I can put the napkin down…I do not have egg on my face. And I am so relieved.
After highly publicizing my intention to run a 5K race-something I have NEVER done before in my life-yesterday, I did it…and I finished.
With a good luck kiss from my wife, and the encouraging words, “just don’t throw up” echoing in my head from my good friend Rachael, I was off. And my life was changed forever.
I know that sounds a bit dramatic, but it’s true.
You see, when I weighed 360 pounds and I could barely walk up a short flight of stairs without stopping because of severe knee pain and extreme shortness of breath, running a road race wasn’t anywhere on the radar of plans for my life. In fact, I genuinely believe that if I had tried to run at that point, I probably would have had a heart attack.
And I was probably right.
But that was then…In the last four years, I have lost weight…close to 100 pounds.
And with the loss of fat has come a gradual gain in self-confidence.
But it was a series of challenges that brought me to the point where I am able to write this particular blog post:
- Steve challenged me to run one mile, because he saw my lack of belief in myself;
- Larry, Bryan, and Mark challenged me to run a 5K with them;
- And I challenged myself to risk looking like a fool if I failed by telling anyone and everyone who would listen what my goal was.
So here I am, 24 hours later, reflecting on my first 5K. The race route has been cleared, the road has returned to normal, and the only reminders I have of the race are a couple of tired legs, some great memories, and a few nice pictures.
And, oh yeah, I also have more than 100 comments and “likes” on Facebook from well-wishing friends and relatives. Thanks to everyone for their well wishes.
To be honest, I was a little bit surprised at the massive groundswell of support. People who had friended me and then disappeared from my Facebook feed are popping back up to congratulate me or to tell me that they are inspired to set a similar goal.
You know what that means?
It means that during a time when the stock market is down and gas prices are up…when the politicians on both sides of the aisle can’t stop the attack ads and negative campaigning…when the Middle East situation continues to spiral out of control…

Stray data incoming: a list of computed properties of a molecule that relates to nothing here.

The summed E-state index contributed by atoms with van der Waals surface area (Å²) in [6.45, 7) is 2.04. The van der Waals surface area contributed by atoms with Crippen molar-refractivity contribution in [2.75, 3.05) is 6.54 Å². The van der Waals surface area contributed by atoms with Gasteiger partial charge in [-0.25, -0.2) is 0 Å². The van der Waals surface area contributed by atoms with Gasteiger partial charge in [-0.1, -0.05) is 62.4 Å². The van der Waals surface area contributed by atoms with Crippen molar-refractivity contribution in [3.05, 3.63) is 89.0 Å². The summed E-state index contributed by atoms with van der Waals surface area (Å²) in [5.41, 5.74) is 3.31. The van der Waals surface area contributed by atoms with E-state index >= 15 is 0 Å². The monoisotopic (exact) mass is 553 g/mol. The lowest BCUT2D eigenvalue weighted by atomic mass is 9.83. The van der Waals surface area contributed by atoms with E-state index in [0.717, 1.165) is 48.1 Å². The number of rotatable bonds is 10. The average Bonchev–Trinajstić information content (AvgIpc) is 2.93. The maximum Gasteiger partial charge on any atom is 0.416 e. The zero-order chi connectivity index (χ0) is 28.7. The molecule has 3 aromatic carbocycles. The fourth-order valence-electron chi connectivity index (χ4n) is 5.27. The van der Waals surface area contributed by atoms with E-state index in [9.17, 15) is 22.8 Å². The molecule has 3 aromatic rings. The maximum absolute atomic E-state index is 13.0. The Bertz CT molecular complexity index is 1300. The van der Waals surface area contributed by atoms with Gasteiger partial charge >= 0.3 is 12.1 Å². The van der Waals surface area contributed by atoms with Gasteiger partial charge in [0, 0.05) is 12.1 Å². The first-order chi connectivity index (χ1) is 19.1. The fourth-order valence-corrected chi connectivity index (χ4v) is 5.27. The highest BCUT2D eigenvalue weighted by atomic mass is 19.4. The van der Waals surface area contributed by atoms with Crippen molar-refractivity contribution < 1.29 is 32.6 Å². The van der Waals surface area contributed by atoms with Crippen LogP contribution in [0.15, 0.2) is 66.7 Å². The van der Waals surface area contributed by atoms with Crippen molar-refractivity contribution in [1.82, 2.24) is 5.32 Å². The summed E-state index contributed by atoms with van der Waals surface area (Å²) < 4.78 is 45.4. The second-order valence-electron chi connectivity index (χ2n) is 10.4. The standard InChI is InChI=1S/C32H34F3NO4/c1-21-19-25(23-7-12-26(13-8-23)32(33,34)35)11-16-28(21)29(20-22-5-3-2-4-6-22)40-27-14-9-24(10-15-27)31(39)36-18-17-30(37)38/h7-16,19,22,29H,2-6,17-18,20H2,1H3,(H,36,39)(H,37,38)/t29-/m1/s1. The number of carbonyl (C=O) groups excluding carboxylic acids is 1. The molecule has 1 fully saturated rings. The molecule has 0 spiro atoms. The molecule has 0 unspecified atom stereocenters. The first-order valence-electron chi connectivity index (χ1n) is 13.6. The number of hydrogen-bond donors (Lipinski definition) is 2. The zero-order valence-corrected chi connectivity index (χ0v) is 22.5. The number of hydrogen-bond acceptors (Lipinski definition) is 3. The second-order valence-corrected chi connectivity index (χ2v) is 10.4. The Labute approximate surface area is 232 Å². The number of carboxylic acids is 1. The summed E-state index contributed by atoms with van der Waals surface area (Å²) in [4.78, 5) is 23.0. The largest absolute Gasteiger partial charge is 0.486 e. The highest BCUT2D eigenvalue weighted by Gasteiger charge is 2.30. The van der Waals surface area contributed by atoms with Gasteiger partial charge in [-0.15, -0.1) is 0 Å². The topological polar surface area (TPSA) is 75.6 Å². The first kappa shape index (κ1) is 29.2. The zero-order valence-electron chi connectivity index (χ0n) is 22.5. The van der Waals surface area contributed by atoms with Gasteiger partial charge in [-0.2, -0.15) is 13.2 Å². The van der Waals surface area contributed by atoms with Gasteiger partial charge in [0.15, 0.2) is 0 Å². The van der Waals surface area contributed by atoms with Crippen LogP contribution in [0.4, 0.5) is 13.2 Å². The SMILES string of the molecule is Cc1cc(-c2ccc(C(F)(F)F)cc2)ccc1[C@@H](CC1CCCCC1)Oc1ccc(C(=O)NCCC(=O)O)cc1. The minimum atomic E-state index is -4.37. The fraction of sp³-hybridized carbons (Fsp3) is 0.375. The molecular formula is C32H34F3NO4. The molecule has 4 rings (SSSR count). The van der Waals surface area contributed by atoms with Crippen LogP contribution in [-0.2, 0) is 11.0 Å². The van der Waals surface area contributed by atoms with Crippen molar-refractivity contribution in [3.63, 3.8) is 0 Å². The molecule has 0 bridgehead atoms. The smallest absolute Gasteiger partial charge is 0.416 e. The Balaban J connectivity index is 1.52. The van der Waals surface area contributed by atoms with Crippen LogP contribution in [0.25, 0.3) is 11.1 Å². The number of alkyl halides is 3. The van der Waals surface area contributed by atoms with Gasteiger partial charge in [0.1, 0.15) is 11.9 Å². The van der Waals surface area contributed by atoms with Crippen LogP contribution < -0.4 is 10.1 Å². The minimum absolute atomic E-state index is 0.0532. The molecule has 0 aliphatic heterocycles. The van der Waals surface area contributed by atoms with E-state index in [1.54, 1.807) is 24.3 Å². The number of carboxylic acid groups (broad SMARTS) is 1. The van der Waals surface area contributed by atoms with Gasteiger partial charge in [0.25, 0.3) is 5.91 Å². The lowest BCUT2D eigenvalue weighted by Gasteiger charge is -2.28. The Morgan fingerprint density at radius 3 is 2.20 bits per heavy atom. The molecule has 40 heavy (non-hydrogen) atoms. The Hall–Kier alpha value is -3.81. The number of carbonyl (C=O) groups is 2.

People from all cross-sections of society NEED to hear a feel-good story.
As I ran this race, I was energized by the people along the 3.1 mile route, shouting encouragement, clapping for the runners, handing out cups of water, and even spraying willing runners with a hose to cool them off.
I joked with a couple of people sitting in lawn chairs at the end of their driveway that I would trade places with them if they wanted. They laughed, politely declined, and encouraged us to keep going. As I approached the finish line, the race director was standing at the top of the hill, shouting encouragement, “Keep going! You’re almost there! Good job!”
And then I heard the calls from my friends, my wife, and my kids:
“Keep going, Jon! You can do it! Go Dad! WOO HOO!!!” I crossed the finish line with a smile on my face and was immediately mobbed by my favorite people in the world…my family and friends.
And as I thanked them for their encouragement, I also thanked God for giving me the strength to do what I could never have done on my own.
So now I have done something I never IMAGINED would be possible…I’m looking for my next challenge…and I’m excited to figure out what it will be.
In the meantime, I am planning to run my next 5K. It’s at the Valparaiso Popcorn Festival. And it’s in three weeks.
I guess I better keep running.
Because I can’t accomplish my dreams if I’m not willing to chase them down.